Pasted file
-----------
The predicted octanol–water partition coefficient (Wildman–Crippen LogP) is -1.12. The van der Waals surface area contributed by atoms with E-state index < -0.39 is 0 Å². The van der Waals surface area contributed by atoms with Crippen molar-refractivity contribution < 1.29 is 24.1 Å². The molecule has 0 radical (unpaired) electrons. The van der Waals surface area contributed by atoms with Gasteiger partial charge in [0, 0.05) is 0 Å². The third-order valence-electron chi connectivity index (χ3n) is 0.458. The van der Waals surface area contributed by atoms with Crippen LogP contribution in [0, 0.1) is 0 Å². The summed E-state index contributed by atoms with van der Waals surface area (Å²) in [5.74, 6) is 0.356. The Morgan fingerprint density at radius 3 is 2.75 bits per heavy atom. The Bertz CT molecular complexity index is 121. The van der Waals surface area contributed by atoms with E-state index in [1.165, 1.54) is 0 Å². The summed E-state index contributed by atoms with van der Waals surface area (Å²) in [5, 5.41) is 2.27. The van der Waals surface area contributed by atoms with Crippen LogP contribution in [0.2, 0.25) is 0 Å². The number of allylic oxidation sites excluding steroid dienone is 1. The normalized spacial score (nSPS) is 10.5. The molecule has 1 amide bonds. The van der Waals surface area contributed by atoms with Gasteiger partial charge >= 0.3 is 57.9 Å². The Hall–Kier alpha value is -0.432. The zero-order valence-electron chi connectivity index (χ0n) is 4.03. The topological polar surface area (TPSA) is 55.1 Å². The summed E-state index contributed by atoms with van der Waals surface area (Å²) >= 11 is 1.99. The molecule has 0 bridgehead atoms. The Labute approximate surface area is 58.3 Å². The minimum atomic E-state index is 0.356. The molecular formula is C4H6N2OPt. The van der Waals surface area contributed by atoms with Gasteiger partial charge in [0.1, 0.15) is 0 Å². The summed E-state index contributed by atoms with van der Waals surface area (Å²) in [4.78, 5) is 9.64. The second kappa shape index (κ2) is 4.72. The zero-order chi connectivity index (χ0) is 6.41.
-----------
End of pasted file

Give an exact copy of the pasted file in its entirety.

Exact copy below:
The predicted octanol–water partition coefficient (Wildman–Crippen LogP) is -1.12. The van der Waals surface area contributed by atoms with E-state index < -0.39 is 0 Å². The van der Waals surface area contributed by atoms with Crippen molar-refractivity contribution < 1.29 is 24.1 Å². The molecule has 0 radical (unpaired) electrons. The van der Waals surface area contributed by atoms with Gasteiger partial charge in [0, 0.05) is 0 Å². The third-order valence-electron chi connectivity index (χ3n) is 0.458. The van der Waals surface area contributed by atoms with Crippen LogP contribution in [0, 0.1) is 0 Å². The summed E-state index contributed by atoms with van der Waals surface area (Å²) in [5.74, 6) is 0.356. The Morgan fingerprint density at radius 3 is 2.75 bits per heavy atom. The Bertz CT molecular complexity index is 121. The van der Waals surface area contributed by atoms with E-state index in [1.165, 1.54) is 0 Å². The summed E-state index contributed by atoms with van der Waals surface area (Å²) in [5, 5.41) is 2.27. The van der Waals surface area contributed by atoms with Crippen LogP contribution in [0.2, 0.25) is 0 Å². The number of allylic oxidation sites excluding steroid dienone is 1. The normalized spacial score (nSPS) is 10.5. The molecule has 1 amide bonds. The van der Waals surface area contributed by atoms with Gasteiger partial charge >= 0.3 is 57.9 Å². The Hall–Kier alpha value is -0.432. The zero-order valence-electron chi connectivity index (χ0n) is 4.03. The topological polar surface area (TPSA) is 55.1 Å². The summed E-state index contributed by atoms with van der Waals surface area (Å²) >= 11 is 1.99. The molecule has 0 bridgehead atoms. The Labute approximate surface area is 58.3 Å². The minimum atomic E-state index is 0.356. The molecular formula is C4H6N2OPt. The van der Waals surface area contributed by atoms with Gasteiger partial charge in [0.1, 0.15) is 0 Å². The summed E-state index contributed by atoms with van der Waals surface area (Å²) in [4.78, 5) is 9.64. The second kappa shape index (κ2) is 4.72. The zero-order chi connectivity index (χ0) is 6.41.